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Urbanisation drives SA safety challenges

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A massive 71,3% of South Africa’s population will live in urban areas by 2030, and will continue to rise to nearly 80% by 2050.
South Africa’s urban population is also growing younger, with two-thirds of South African youth (18-35 year-olds) living in urban areas, and nearly 56% of those young people unemployed.
“This increase in concentration of people creates new demands, and presents new challenges on how to maintain an acceptable level of security and public safety,” says Steven Legae, marketing executive at Saab in South Africa. “Government and law enforcement’s need to maintain safety stability in communities, cities and municipalities relies heavily on evolving technology and trained, experienced individuals.”
The report states that the nine biggest cities in the country are home to about 40% of the country’s residents. However, these cities collectively record about half the amount of all homicides, two-thirds of aggravated robberies and three-quarters of vehicle thefts and car hijackings, meaning they experience a disproportionally high volume of crime.
“These statistics highlight that a growing urban population pose a massive risk to safety and security, and a strain on limited land and services,” says Legae. “It’s important that investors and businesses have a secure and predictable environment in which to operate, and that ordinary citizens are able to enjoy a safe quality of life.”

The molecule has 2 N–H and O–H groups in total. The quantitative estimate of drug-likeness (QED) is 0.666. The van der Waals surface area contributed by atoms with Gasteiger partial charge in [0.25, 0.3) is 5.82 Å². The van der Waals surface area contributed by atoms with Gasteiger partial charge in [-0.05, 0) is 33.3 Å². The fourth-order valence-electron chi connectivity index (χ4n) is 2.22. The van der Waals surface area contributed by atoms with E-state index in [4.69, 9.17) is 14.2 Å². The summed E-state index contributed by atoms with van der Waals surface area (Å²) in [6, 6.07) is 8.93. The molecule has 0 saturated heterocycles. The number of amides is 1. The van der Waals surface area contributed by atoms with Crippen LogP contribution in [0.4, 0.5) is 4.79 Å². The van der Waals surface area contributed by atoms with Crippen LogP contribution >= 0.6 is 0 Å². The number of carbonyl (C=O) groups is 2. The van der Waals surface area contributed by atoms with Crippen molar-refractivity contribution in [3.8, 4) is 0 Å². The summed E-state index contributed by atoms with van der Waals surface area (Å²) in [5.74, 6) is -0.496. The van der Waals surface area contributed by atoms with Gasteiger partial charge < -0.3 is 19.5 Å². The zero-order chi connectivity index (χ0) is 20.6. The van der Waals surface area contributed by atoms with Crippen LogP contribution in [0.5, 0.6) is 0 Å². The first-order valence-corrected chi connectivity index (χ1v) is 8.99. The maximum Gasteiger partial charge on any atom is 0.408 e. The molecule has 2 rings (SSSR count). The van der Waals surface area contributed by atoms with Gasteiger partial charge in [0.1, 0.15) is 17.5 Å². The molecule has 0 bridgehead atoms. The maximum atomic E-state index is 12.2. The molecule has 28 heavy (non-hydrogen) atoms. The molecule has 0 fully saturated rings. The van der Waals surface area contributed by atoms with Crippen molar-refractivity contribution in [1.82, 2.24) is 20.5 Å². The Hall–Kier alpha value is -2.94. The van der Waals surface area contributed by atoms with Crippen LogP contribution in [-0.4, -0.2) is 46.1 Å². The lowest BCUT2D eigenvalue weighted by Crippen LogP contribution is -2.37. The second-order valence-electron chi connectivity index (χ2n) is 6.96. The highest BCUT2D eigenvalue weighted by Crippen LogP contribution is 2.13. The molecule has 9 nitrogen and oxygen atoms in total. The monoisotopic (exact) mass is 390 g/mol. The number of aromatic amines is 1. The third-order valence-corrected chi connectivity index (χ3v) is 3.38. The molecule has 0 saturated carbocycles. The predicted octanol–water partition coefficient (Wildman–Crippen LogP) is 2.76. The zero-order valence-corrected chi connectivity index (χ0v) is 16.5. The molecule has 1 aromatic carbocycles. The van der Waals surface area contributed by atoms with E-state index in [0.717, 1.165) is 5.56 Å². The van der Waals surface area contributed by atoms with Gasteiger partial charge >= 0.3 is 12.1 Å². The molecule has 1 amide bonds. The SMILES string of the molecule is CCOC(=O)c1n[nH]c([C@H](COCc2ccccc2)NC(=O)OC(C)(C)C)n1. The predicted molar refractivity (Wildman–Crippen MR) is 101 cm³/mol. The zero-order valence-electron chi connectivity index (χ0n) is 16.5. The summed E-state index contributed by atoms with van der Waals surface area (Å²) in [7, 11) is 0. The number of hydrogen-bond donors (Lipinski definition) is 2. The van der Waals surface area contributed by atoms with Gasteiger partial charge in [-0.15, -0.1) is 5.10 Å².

The report found that in the largest cities by population, three key crime hotspots were Phillippi East in Cape Town, KwaMashu in Durban and Hillbrow in Johannesburg. Addressing safety and security in these low-income, high-density areas calls for more than just increased police visibility — it needs a holistic approach that makes the best use of available resources.
Gathering, analysing and responding to existing data is crucial to dealing with the unique challenges of each of these high crime zones. By using the correct technology and tools, security agencies and emergency services can develop focused deterrence approaches, problem-oriented policing and targeted solutions.
“Criminals are currently using sophisticated methods to avoid discovery and arrest, and it is imperative for law enforcement agencies to acquire and keep updated with modern technology,” Legae says. “Saab provides sophisticated analyses, display and communication tools that can assist law enforcement agencies to be better equipped to run efficient cities and foster sustainable growth methods to curb crime and criminal activity in South Africa.”